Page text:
Val Britton (2006-2008) Ways to navigate through what we’ve built and what we’ve destroyed II with ink, pencil, charcoal, tape, collage, and cut-out on paper. Dimensions varaible. http://valbritton.com

This artist has helped inform my creative practice through her work on paper and card, of making installations whereupon she creates abstract collage work using mixed media with reference to the environment through reclaimed and recycled paper, card, and cardboard which has helped to extend my own material use especially paper use.

Susan Beallor-Snyder- Crossroads Large Scale Manila Rope Sculpture which is made from Natural Abaca Fibres
http://Susan Beallor-Snyder.com

Susan Beallor-Snyder uses a ‘free weaving’ technique to create sculptures that reflect and express emotional struggle… She sees the power of the work in its scale, and in the narrative embedded within – its swirls of chaos, layers of inner turmoil, and endless knots of stress. These one-of-a-kind sculptures allow her to infuse simple materials with thought provoking depth and profound emotion and as such has widened my thinking concerning print and weave including the use of more environmentally friendly materials as weft and warp.

Mira Schendel (1964-66) Droguinhas…Little Nothings. Twisted and Knotted Rice Paper-Sculptural Forms
https://www.newcitybrazil.com/

In addition to my ongoing research enquires and influences I was struck by the work of Mira Schendel and how she used materials to convey fragility especially her series of Droguinha or Little Nothings (1964-66) which were made from twisted, knotted and braided delicate rice paper to elicit fleeting ethereal effects.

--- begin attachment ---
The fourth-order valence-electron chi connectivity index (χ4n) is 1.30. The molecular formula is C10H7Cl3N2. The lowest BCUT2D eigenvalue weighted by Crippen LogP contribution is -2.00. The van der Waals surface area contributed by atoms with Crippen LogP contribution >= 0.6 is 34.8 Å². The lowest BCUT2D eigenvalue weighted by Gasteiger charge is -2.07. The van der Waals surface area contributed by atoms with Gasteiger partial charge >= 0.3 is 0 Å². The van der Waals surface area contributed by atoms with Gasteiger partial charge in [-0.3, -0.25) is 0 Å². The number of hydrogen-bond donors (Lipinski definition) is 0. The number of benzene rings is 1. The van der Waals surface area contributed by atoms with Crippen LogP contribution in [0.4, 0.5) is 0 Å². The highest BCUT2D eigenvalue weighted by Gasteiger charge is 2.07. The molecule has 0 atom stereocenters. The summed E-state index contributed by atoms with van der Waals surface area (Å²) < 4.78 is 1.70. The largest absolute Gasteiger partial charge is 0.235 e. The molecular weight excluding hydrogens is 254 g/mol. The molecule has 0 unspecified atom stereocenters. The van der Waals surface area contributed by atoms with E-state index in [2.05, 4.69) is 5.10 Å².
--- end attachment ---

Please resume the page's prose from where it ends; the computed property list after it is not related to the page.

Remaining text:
Through extensive research processes including a significant range of contemporary textile artists my creative process has been widened to integrate an increased range of materials, processes, tools, and techniques. My own focus on material relating and communicating environmental decline and breakdown, delicacy, vulnerability and fragility within the making processes involving print and weave has been significantly expanded… the textiles selected include a range of reused, repurposed and reclaimed materials like MDF, cardboard, sheer muslin, different paper types, threads and rope. Such materials and their use will have the capacity to represent these themes through the immersive and respective interplay with screen printing, weaving and myself. Extensive sampling processes aid the development of such relating with materials through increased scale.

Morris (2020) Inkjet print sampling with weaving: Personal response to environmental fragility and beauty on sheer cotton muslin and cardboard
Morris (2020) Inkjet print sampling with weaving: Personal response to environmental fragility and beauty on sheer cotton muslin and cardboard